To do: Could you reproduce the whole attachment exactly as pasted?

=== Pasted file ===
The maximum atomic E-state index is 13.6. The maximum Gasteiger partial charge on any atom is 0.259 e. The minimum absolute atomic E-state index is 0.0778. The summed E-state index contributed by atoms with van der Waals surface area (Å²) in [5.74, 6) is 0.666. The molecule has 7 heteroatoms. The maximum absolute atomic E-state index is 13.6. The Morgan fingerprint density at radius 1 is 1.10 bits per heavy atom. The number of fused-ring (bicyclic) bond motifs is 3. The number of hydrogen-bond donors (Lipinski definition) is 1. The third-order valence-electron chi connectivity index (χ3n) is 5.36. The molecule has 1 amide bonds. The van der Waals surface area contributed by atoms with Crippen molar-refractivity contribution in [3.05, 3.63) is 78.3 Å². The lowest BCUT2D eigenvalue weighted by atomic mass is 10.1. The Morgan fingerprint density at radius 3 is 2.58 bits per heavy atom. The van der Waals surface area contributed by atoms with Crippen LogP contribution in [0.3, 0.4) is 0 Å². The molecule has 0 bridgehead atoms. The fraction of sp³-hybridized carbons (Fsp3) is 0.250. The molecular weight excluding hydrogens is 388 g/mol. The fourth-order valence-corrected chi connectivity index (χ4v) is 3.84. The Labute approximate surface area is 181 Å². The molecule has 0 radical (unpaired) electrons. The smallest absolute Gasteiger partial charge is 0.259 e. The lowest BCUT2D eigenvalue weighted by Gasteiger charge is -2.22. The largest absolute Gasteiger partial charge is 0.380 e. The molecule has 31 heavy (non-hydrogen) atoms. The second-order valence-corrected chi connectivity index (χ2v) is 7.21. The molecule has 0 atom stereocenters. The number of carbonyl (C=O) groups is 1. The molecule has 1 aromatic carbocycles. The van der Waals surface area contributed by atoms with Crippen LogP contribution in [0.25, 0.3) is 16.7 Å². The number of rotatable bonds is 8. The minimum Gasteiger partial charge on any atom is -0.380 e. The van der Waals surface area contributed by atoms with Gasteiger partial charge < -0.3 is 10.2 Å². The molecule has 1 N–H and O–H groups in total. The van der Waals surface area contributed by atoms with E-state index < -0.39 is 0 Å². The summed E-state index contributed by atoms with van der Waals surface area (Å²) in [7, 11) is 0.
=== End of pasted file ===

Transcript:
The maximum atomic E-state index is 13.6. The maximum Gasteiger partial charge on any atom is 0.259 e. The minimum absolute atomic E-state index is 0.0778. The summed E-state index contributed by atoms with van der Waals surface area (Å²) in [5.74, 6) is 0.666. The molecule has 7 heteroatoms. The maximum absolute atomic E-state index is 13.6. The Morgan fingerprint density at radius 1 is 1.10 bits per heavy atom. The number of fused-ring (bicyclic) bond motifs is 3. The number of hydrogen-bond donors (Lipinski definition) is 1. The third-order valence-electron chi connectivity index (χ3n) is 5.36. The molecule has 1 amide bonds. The van der Waals surface area contributed by atoms with Crippen molar-refractivity contribution in [3.05, 3.63) is 78.3 Å². The lowest BCUT2D eigenvalue weighted by atomic mass is 10.1. The Morgan fingerprint density at radius 3 is 2.58 bits per heavy atom. The van der Waals surface area contributed by atoms with Crippen LogP contribution in [0.3, 0.4) is 0 Å². The molecule has 0 bridgehead atoms. The fraction of sp³-hybridized carbons (Fsp3) is 0.250. The molecular weight excluding hydrogens is 388 g/mol. The fourth-order valence-corrected chi connectivity index (χ4v) is 3.84. The Labute approximate surface area is 181 Å². The molecule has 0 radical (unpaired) electrons. The smallest absolute Gasteiger partial charge is 0.259 e. The lowest BCUT2D eigenvalue weighted by Gasteiger charge is -2.22. The largest absolute Gasteiger partial charge is 0.380 e. The molecule has 31 heavy (non-hydrogen) atoms. The second-order valence-corrected chi connectivity index (χ2v) is 7.21. The molecule has 0 atom stereocenters. The number of carbonyl (C=O) groups is 1. The molecule has 1 aromatic carbocycles. The van der Waals surface area contributed by atoms with Crippen LogP contribution in [0.25, 0.3) is 16.7 Å². The number of rotatable bonds is 8. The minimum Gasteiger partial charge on any atom is -0.380 e. The van der Waals surface area contributed by atoms with Gasteiger partial charge < -0.3 is 10.2 Å². The molecule has 1 N–H and O–H groups in total. The van der Waals surface area contributed by atoms with E-state index < -0.39 is 0 Å². The summed E-state index contributed by atoms with van der Waals surface area (Å²) in [7, 11) is 0.